Using Coping Mechanisms to Manage FearPosted on: May 26, 2020, by : Tuesday
First, I’d like to give you a little background on Max, our beautiful, wonderful, almost human, little dog. Prior to our bringing Max home from the shelter about 10 years ago, this special little dog had experienced trauma. Over the years he has occasionally became quite frightened but once he gets frightened, we can usually calm him down. Sometimes it takes longer than others depending upon how scared he’s become. We all need coping mechanisms to manage fear.
Well this morning on a trip to another town, Max was with us riding comfortably in the backseat of the car. On the way back from our destination, I had to stop rather quickly and I looked back and saw that Max was standing behind the passenger seat. When I needed to stop, he tried to remain standing but he slid ever so slightly but remained standing. At that point he became scared and he refused to sit down almost the entire ride home.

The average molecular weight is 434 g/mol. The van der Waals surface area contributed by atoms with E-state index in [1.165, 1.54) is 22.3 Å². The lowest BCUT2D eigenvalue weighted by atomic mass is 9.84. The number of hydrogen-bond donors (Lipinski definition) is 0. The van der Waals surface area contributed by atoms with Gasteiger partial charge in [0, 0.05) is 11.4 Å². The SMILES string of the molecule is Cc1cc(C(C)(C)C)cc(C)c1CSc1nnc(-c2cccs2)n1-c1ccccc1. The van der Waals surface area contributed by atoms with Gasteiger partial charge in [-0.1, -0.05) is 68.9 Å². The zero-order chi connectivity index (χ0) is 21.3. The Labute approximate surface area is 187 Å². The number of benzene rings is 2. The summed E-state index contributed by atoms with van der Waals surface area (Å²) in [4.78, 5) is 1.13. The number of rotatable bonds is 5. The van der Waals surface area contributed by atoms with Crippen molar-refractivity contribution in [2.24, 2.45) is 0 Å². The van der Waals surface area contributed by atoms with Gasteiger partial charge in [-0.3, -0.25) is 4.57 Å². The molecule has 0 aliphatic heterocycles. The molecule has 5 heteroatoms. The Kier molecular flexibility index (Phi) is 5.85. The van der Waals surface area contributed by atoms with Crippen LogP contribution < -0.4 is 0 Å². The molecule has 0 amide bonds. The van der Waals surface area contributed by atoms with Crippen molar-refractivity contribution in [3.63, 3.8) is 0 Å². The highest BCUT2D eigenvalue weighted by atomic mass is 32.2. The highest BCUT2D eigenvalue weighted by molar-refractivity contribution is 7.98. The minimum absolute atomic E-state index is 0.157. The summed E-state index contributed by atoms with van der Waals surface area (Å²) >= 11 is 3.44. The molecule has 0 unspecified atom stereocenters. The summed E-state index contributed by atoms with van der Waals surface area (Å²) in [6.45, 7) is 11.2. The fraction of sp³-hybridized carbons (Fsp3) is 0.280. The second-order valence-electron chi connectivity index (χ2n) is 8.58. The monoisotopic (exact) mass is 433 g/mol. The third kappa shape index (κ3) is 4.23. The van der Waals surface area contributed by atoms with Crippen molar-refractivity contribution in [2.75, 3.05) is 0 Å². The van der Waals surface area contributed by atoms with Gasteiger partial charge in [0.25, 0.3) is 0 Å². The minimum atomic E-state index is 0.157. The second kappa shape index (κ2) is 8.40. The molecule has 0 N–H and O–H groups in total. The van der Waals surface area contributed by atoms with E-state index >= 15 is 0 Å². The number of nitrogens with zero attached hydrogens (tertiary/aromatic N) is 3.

I’ve thought about the situation off and on since we came home this afternoon and it reminded me of how many of us have felt similar during this pandemic. Given the reality of the virus itself, the lack of a vaccine, or the barrage of news and confusion that’s so prevalent, we tend to become scared and unable to return to our normal calm selves—unless we use one or more of our coping mechanisms.
Whether it’s meditation, prayer, resting, spending time with family and friends, working on hobbies, or spending time in nature, everyone needs one or more ways to help them navigate stressful times. During this pandemic many people have turned to working out, volunteering, or participating in other community-based activities to help them cope.
I encourage you to take the time to reflect and understand the coping mechanisms available to you and determine which ones serve you well so you are prepared to reach for one or more of your mechanisms to help you navigate through this stressful time. Do know that several resources are available to you as well.